RTC's Manager of Trail Development in the Northeast, Carl Knoch, is a pioneer in the field of trail user surveys and capturing information about spending and visitation patterns. In the late 1990s, his research on trails in York County, Pennsylvania, helped make the case for investments in the region's trail network, and he continues this critical work with similar studies of spending and user data on trails throughout the Northeast.
Now, as the residents and businesses of Laconia, New Hampshire, seek to further develop the Winnisquam, Opechee and Winnipesaukee (WOW) Trail, they have tapped into the experience of Knoch and RTC to generate crucial local and regional support.
At 7 p.m. on Tuesday, March 19, at Pitman's Freight Room in Laconia, Knoch will present 'Capturing the Economic Potential of Rail Trails,' to WOW organizers, the Laconia Main Street Initiative and interested locals.
The WOW Trail is a developing trail that runs within an active railroad corridor in scenic central New Hampshire. Today, only 1.3 miles of trail are open for public use. However additional development phases are planned to eventually bring the trail to nine miles in length, connecting it with an existing trail in nearby Belmont and greatly expanding the trail's utility and appeal.
For more information about RTC's promotion of trail development in the Northeast, visit: www.railstotrails.org
Engaging Businesses in Open Streets: Lessons from an Alliance Mutual Aid Call
It should come as little surprise to advocates that Open Streets initiatives can be a great boost for local businesses. With thousands of potential customers traveling at a people-powered pace along streets normally filled with cars, local storefronts serve as giant advertisements and testing grounds for their own businesses.
On the flip side, organizers of Open Streets initiatives have lots to gain from the support of local businesses located on or near the route. Support from local businesses can garner in-kind donations, publicity, increased participation and even funding.
The first step is to pick a route that features a variety of businesses.
“It may seem like common sense,” said panelist Matt Garbett of the Atlanta Bicycle Coalition, who organizes Atlanta Streets Alive, “but we’ve found that if there weren’t businesses there to engage, there’s nothing you can do about it.”
Panelists emphasized that organizers should reach out early and often to businesses along the route. In Berkeley, Sunday Streets organizer Emunah Hauser learned that it was helpful to distinguish Open Streets from a traditional street fair by letting business owners know that they would have full access to the street.
Businesses can be fantastic partners in promoting Open Streets, but panelists cautioned advocates not to assume that all business owners would be savvy marketers.
Joni Bonnell, Executive Director of the Lowry Corridor Business Association in North Minneapolis, learned this lesson while working to engage businesses in her association in preparation for Open Streets Minneapolis’ initiative last fall.
“Many smaller businesses don’t have Facebook pages, and a few business owners didn’t even have an email address,” she said.
Instead, Joni reached out to local media outlets.
“We brought in a local newspaper that delivers to all residents, and created an insert with articles, coupons from merchants, and a map of the entire street,” Joni explained. “The newspaper distributed the insert with the paper and also gave us 3,000 [advance] copies to distribute as advertising in bike shops around the city. We also used the insert on the day of the event as a map. The insert allowed our business owners to advertise at a very reasonable price.”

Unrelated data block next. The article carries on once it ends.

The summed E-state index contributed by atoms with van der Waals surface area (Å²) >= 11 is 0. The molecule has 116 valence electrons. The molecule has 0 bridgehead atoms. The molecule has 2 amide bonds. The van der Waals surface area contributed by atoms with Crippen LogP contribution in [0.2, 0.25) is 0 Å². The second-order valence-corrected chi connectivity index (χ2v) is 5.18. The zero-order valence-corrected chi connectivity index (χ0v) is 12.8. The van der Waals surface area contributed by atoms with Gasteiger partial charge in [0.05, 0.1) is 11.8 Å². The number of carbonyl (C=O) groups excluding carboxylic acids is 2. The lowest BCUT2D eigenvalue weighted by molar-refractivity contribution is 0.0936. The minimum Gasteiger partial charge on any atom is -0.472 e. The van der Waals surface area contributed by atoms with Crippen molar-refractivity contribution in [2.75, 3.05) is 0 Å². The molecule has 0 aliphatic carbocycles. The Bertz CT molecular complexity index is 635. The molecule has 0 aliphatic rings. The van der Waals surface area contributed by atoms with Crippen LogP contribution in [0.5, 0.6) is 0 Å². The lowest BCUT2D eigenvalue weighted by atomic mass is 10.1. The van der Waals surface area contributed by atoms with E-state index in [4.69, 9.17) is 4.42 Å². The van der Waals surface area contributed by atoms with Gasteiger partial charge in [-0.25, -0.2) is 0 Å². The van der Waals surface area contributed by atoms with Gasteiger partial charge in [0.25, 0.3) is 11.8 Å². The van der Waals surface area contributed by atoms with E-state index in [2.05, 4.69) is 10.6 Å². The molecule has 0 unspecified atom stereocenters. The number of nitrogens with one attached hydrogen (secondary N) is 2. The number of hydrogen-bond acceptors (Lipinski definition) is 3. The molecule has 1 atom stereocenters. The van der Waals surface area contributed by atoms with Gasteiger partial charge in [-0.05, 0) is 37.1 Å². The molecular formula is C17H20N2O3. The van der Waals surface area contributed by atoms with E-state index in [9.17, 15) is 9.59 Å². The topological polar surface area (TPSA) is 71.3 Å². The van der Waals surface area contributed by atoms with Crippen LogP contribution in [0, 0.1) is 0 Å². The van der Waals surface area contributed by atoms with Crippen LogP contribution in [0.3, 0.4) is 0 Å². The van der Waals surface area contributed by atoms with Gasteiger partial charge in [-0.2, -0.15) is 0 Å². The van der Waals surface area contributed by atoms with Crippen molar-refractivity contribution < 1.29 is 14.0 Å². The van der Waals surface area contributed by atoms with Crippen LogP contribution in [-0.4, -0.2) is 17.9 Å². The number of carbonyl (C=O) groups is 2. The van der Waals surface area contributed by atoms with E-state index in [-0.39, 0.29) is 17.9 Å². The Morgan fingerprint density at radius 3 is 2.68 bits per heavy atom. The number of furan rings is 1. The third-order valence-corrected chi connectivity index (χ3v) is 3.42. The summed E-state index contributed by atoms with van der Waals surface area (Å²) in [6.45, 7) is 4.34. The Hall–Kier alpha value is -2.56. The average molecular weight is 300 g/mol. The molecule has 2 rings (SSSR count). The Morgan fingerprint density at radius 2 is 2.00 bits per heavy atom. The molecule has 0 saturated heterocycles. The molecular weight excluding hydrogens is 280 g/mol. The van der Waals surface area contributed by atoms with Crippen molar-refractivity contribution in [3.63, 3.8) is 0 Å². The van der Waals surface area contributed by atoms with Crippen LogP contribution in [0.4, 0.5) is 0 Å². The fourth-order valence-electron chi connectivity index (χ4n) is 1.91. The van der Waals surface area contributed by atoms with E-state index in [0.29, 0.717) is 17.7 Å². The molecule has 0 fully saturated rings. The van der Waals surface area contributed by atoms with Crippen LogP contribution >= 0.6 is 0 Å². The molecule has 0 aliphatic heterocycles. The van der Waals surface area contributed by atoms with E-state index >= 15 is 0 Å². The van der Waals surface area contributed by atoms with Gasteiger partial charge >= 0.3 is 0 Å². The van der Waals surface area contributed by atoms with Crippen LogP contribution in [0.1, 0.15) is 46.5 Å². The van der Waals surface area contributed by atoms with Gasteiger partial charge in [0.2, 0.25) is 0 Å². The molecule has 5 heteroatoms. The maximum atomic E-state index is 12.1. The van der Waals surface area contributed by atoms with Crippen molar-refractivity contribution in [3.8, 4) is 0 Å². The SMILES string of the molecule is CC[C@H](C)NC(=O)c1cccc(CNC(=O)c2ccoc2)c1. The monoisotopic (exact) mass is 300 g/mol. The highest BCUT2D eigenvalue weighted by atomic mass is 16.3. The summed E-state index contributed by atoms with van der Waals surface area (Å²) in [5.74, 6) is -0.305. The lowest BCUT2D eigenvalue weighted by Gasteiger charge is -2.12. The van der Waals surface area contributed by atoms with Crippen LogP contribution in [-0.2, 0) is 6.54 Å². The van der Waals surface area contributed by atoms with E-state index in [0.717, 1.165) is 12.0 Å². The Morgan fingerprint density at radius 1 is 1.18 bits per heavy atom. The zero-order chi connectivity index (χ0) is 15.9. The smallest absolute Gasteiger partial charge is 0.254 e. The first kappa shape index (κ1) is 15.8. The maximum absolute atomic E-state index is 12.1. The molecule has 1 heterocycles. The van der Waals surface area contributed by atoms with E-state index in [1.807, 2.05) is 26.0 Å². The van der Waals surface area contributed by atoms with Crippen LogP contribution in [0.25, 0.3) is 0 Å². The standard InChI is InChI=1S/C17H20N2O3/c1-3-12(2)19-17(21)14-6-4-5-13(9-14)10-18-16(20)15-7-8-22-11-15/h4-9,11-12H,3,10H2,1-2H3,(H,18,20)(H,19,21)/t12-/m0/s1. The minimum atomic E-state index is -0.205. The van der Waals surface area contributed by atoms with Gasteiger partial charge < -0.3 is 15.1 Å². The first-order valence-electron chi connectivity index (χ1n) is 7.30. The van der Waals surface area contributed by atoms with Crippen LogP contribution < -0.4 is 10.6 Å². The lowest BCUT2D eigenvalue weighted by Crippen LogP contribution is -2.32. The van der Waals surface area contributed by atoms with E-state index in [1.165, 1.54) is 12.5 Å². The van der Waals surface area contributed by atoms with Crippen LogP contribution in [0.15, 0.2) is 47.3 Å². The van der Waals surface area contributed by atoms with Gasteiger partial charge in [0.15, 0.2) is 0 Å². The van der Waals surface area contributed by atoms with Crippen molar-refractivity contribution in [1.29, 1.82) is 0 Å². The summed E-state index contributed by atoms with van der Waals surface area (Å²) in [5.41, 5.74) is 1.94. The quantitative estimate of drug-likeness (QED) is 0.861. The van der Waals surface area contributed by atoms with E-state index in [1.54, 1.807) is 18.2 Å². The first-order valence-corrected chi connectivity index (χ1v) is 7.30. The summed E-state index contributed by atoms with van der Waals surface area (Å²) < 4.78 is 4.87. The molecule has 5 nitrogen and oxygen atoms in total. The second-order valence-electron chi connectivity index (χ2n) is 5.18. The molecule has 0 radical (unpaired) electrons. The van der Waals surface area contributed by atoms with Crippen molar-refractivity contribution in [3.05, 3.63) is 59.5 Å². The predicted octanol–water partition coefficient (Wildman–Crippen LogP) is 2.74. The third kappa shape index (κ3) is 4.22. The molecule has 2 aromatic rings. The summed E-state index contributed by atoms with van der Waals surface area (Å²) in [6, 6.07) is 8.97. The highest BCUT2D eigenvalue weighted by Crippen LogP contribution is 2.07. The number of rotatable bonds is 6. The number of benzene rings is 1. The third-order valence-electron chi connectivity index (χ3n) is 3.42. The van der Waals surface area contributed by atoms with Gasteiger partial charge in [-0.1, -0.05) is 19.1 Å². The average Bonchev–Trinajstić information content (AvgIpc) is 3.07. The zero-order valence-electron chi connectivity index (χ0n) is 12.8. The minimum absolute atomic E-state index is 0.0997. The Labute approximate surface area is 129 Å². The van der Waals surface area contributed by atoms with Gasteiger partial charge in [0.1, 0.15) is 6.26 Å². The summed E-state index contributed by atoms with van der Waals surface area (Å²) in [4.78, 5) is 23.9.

Some businesses may not be sure how to best take advantage of an Open Streets initiative. In Atlanta, Matt found it helpful to brainstorm with businesses about activities they could have in front of their stores.
“Boutiques and furniture places often say there’s no way for them to get involved, so we send a creative person from our staff to scheme up ideas about how they can participate,” Matt explained. “Even if they don’t adopt our zany ideas (like a pillow fight in front of a furniture store), the excitement of brainstorming is engaging.”
Organizers agreed that developing relationships with local businesspeople is key for an initiative’s long-term success. Forming strong relationships with owners of businesses along past routes has proved essential in Atlanta.
“You can offer other businesses as referrals [to businesses along new routes], so keep track of your contacts at businesses that get involved,” said Matt.
In Minneapolis, Joni found it useful to debrief with business owners after the Open Streets event.
“We asked each business about positives and negatives,” explained Joni. “I learned that we should have used more signage to show attendees on one end of the avenue that there were more events down the street. We found out that one restaurant had their busiest day ever.”
Key to all advice shared on the call was the need to develop strong relationships and be sensitive to the needs of local businesses.
Want to learn more? Members of the Alliance can find a call recording and full tip sheet from the call online here.
You can learn more about all things Open Streets at our Open Streets Project site. Alliance Mutual Aid Calls are free and open to anyone interested in learning about best practices, innovations and challenges in biking and walking advocacy. To sign up for future Mutual Aid Calls by the Alliance, check out our events page.
Bicycling Means Business: How Cycling Enriches People and Cities
If bicyclists want to convince policymakers of the benefits of cycling, they need to stop talking about cycling. That was one major lesson of this year’s National Bike Summit, thanks to some strategic research done by a friendly consultant. So the Summit’s theme was “Bicycling Means Business” – and the economic impacts of a healthy [...]